{[ promptMessage ]}

Bookmark it

{[ promptMessage ]}

prob-models - A Little Probability Coding and Information...

Info icon This preview shows pages 1–6. Sign up to view the full content.

View Full Document Right Arrow Icon
A Little Probability . . . . . . Coding and Information Theory Fall, 2004 Tom Carter http://astarte.csustan.edu/˜ tom/ October, 2004 1
Image of page 1

Info icon This preview has intentionally blurred sections. Sign up to view the full version.

View Full Document Right Arrow Icon
Some probability background There are two notions of the probability of an event happening. The two general notions are: 1. A frequentist version of probability: In this version, we assume we have a set of possible events, each of which we assume occurs some number of times. Thus, if there are N distinct possible events ( x 1 , x 2 , . . . , x N ) , no two of which can occur simultaneously, and the events occur with frequencies ( n 1 , n 2 , . . . , n N ), we say that the probability of event x i is given by P ( x i ) = n i N j =1 n j This definition has the nice property that N X i =1 P ( x i ) = 1 2
Image of page 2
2. An observer relative version of probability: In this version, we take a statement of probability to be an assertion about the belief that a specific observer has of the occurrence of a specific event. Note that in this version of probability , it is possible that two different observers may assign different probabilities to the same event. Furthermore, the probability of an event, for me, is likely to change as I learn more about the event, or the context of the event. 3
Image of page 3

Info icon This preview has intentionally blurred sections. Sign up to view the full version.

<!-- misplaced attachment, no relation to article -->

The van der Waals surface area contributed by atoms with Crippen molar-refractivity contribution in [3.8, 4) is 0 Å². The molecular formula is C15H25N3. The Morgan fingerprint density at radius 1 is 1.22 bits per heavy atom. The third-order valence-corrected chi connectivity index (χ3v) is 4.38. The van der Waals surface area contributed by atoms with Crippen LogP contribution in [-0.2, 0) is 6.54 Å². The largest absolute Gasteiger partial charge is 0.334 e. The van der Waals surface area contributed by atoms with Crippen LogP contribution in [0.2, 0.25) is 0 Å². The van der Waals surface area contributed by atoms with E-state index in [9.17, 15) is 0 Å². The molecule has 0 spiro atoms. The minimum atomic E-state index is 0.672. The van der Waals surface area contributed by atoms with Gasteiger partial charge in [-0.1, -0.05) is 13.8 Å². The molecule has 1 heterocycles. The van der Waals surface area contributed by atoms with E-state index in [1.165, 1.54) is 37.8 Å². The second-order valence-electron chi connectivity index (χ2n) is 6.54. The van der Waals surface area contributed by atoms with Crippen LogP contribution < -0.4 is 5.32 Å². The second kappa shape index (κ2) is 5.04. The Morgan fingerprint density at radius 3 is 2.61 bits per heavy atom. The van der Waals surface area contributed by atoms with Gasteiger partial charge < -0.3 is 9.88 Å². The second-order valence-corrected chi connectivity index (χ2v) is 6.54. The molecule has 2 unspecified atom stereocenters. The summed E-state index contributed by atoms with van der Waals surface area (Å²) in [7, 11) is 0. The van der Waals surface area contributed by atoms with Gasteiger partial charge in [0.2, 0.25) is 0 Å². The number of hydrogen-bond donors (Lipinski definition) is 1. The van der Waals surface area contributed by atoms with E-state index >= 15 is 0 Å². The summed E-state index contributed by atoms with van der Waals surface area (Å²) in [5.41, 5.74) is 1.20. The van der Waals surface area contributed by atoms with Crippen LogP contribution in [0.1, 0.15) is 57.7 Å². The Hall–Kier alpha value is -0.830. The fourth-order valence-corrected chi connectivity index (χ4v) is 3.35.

View Full Document Right Arrow Icon
3. In some (possibly many) cases, we may be able to find a reasonable correspondence between these two views of probability. In particular, we may sometimes be able to understand the observer relative version of the probability of an event to be an approximation to the frequentist version, and to view new knowledge as providing us a better estimate of the relative frequencies. 4
Image of page 4
I won’t go through much, but some probability basics, where a and b are events: P ( not a ) = 1 - P ( a ) . P ( a or b ) = P ( a ) + P ( b ) - P ( a and b ) . We will often denote P ( a and b ) by P ( a, b ). If P ( a, b ) = 0, we say a and b are mutually exclusive. Conditional probability: P ( a | b ) is the probability of a , given that we know b . The joint probability of both a and b is given by: P ( a, b ) = P ( a | b ) P ( b ) .
Image of page 5

Info icon This preview has intentionally blurred sections. Sign up to view the full version.

View Full Document Right Arrow Icon
Image of page 6
This is the end of the preview. Sign up to access the rest of the document.

{[ snackBarMessage ]}

What students are saying

  • Left Quote Icon

    As a current student on this bumpy collegiate pathway, I stumbled upon Course Hero, where I can find study resources for nearly all my courses, get online help from tutors 24/7, and even share my old projects, papers, and lecture notes with other students.

    Student Picture

    Kiran Temple University Fox School of Business ‘17, Course Hero Intern

  • Left Quote Icon

    I cannot even describe how much Course Hero helped me this summer. It’s truly become something I can always rely on and help me. In the end, I was not only able to survive summer classes, but I was able to thrive thanks to Course Hero.

    Student Picture

    Dana University of Pennsylvania ‘17, Course Hero Intern

  • Left Quote Icon

    The ability to access any university’s resources through Course Hero proved invaluable in my case. I was behind on Tulane coursework and actually used UCLA’s materials to help me move forward and get everything together on time.

    Student Picture

    Jill Tulane University ‘16, Course Hero Intern